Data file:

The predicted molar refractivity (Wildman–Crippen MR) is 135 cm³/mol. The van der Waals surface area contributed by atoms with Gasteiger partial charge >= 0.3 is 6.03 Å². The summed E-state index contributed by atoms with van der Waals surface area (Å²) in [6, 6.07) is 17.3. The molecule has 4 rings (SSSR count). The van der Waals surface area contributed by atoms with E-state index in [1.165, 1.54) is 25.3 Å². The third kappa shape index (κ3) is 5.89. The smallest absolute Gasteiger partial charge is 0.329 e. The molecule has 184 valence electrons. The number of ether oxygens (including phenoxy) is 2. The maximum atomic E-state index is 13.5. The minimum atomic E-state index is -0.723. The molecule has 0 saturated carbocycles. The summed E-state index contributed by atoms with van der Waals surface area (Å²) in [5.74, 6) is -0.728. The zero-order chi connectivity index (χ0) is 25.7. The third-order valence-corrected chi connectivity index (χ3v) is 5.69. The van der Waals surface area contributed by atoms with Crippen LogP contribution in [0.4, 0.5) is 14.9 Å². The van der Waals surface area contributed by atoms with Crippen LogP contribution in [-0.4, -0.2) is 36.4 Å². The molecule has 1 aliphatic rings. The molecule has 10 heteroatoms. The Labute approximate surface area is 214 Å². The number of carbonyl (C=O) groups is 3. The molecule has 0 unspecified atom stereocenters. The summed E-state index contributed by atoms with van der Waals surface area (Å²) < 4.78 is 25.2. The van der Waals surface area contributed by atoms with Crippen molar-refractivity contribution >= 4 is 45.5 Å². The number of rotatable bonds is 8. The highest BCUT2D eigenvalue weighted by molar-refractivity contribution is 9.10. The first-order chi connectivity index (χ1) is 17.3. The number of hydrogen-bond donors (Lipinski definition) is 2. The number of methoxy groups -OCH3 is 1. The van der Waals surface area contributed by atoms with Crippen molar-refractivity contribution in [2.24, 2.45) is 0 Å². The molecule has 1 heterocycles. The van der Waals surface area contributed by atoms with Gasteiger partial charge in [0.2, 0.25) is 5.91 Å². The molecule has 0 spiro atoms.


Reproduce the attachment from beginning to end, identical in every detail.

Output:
The predicted molar refractivity (Wildman–Crippen MR) is 135 cm³/mol. The van der Waals surface area contributed by atoms with Gasteiger partial charge >= 0.3 is 6.03 Å². The summed E-state index contributed by atoms with van der Waals surface area (Å²) in [6, 6.07) is 17.3. The molecule has 4 rings (SSSR count). The van der Waals surface area contributed by atoms with E-state index in [1.165, 1.54) is 25.3 Å². The third kappa shape index (κ3) is 5.89. The smallest absolute Gasteiger partial charge is 0.329 e. The molecule has 184 valence electrons. The number of ether oxygens (including phenoxy) is 2. The maximum atomic E-state index is 13.5. The minimum atomic E-state index is -0.723. The molecule has 0 saturated carbocycles. The summed E-state index contributed by atoms with van der Waals surface area (Å²) in [5.74, 6) is -0.728. The zero-order chi connectivity index (χ0) is 25.7. The third-order valence-corrected chi connectivity index (χ3v) is 5.69. The van der Waals surface area contributed by atoms with Crippen LogP contribution in [0.4, 0.5) is 14.9 Å². The van der Waals surface area contributed by atoms with Crippen LogP contribution in [-0.4, -0.2) is 36.4 Å². The molecule has 1 aliphatic rings. The molecule has 10 heteroatoms. The Labute approximate surface area is 214 Å². The number of carbonyl (C=O) groups is 3. The molecule has 0 unspecified atom stereocenters. The summed E-state index contributed by atoms with van der Waals surface area (Å²) < 4.78 is 25.2. The van der Waals surface area contributed by atoms with Crippen molar-refractivity contribution >= 4 is 45.5 Å². The number of rotatable bonds is 8. The highest BCUT2D eigenvalue weighted by molar-refractivity contribution is 9.10. The first-order chi connectivity index (χ1) is 17.3. The number of hydrogen-bond donors (Lipinski definition) is 2. The number of methoxy groups -OCH3 is 1. The van der Waals surface area contributed by atoms with Crippen molar-refractivity contribution in [2.24, 2.45) is 0 Å². The molecule has 1 heterocycles. The van der Waals surface area contributed by atoms with Gasteiger partial charge in [0.2, 0.25) is 5.91 Å². The molecule has 0 spiro atoms.